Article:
Smithsonian National Zoological Park l Friends of the National Zoo



Strategic Thinking

Social interactions may offer some of the strongest evidence of thinking. Survival depends on fulfilling needs, but how does a social animal fulfill the needs of finding resources, safety, and reproduction when other members of the group are all trying to do the same things? The answer is strategic thinking.

Dealing with other individuals in a group can be complicated. Who can be trusted? Who can help? Who is the leader? Many individuals means many social possibilities. When there are multiple ways to achieve a social goal, it is likely that strategic thinking is occurring. To get what you want, planning and flexibility are the keys, and that means thinking.

The Strategic Thinking area of Think Tank considers hierarchies and beneficial relationships. In particular, four different goals of social living are explored:

  • How to increase status in society
  • How to join forces against a rival
  • How to make up after a fight
  • How to find a mate

Obtaining these social goals requires answers to several questions:

  • Who is each individual (including age and sex) and to whom is each individual related?
  • Who is dominant in which situations and who is subordinate in which situations?
  • Where are resources located and who has access to them?
  • What is your place in the hierarchy?

Once these questions are answered, this information must be used to select a series of behaviors that meet a certain goal.

The Strategic Thinking touch-screen computer in the Society of Think Tank challenges visitors to reach four social goals important to chimpanzees. Visitors roleplay life in a chimpanzee group by touching photos that illustrate certain behaviors.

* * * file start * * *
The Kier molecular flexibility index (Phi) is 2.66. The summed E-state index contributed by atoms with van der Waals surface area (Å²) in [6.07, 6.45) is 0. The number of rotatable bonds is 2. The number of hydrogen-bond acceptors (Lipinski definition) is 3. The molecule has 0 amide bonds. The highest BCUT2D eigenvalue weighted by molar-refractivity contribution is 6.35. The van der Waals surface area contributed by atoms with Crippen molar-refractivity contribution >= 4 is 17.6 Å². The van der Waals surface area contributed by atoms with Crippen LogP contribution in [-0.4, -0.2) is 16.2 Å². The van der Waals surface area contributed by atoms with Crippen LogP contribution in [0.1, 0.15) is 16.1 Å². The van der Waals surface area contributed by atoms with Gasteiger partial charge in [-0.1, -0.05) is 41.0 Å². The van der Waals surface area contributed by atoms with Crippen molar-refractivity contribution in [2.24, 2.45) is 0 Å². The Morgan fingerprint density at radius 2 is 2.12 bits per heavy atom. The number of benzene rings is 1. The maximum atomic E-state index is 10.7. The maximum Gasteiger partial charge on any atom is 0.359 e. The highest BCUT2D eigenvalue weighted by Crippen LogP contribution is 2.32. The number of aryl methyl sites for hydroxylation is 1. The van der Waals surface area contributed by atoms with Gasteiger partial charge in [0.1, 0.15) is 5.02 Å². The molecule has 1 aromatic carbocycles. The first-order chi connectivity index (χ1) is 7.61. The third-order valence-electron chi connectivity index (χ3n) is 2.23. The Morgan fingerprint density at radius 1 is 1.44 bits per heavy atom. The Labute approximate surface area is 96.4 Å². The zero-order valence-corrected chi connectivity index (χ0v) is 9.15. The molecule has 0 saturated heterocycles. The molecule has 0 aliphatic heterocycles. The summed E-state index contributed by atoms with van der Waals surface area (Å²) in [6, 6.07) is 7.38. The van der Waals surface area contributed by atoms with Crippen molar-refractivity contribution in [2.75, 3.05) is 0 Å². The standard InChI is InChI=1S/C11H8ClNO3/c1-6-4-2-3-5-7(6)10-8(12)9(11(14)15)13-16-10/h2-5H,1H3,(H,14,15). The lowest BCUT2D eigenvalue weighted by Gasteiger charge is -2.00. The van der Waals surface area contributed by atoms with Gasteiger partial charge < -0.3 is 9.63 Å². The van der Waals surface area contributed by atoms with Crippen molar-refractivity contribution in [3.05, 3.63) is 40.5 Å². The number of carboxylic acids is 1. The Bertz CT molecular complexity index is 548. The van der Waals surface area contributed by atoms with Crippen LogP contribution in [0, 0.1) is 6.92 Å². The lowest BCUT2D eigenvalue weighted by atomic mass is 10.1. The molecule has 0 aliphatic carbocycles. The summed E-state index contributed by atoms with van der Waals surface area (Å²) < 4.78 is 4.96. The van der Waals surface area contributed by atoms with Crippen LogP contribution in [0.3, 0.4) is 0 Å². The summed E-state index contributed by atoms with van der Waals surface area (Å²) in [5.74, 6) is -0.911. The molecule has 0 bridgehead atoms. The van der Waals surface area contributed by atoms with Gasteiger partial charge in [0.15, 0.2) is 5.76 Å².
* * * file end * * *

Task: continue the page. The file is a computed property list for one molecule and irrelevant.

Deception and Innovation
as Evidence of Thinking

Deception and innovation are two activities that may provide evidence of thinking. Creating diversions, misinforming, and withholding information are all deceptive acts. In order to label a behavior "deceptive" or "innovative", a scientist must be very familiar with the normal range of behaviors for a particular species.

Deception is not always a behavior that shows thinking. For many species it is part of a feedback loop where a certain stimulus triggers the next activity. For instance, a plover will "fake" an injury to distract a predator away from its nest. This is deception, but all plovers use this same behavior and it is not learned. It shows little flexibility and is therefore not evidence of thinking.

There are good anecdotal examples of behaviors that appear to involve thinking-based deception. For instance, scientists have observed a baboon give a "false alarm." The baboon was being threatened and chased by other group members. To thwart the chasers, he stopped, stood up on his hind legs, and looked into the distance—the same behavior baboons exhibit when they see a predator or another baboon group. In this case there was no danger; the behavior got the other baboons to stop their chase and look in the same direction so the alarm-calling baboon could escape.

The formation of new behaviors (innovation) and the process by which they become traditions within a society may also be evidence of thinking. An example of innovation within a social group is when a wild female Japanese macaque began washing her food with water. The behavior was soon copied by others in the group. When infants began washing their food also, the behavior was passed on to a new generation and a tradition was born. Researching these types of innovation can take many years since new social traditions sometimes spread slowly through a population.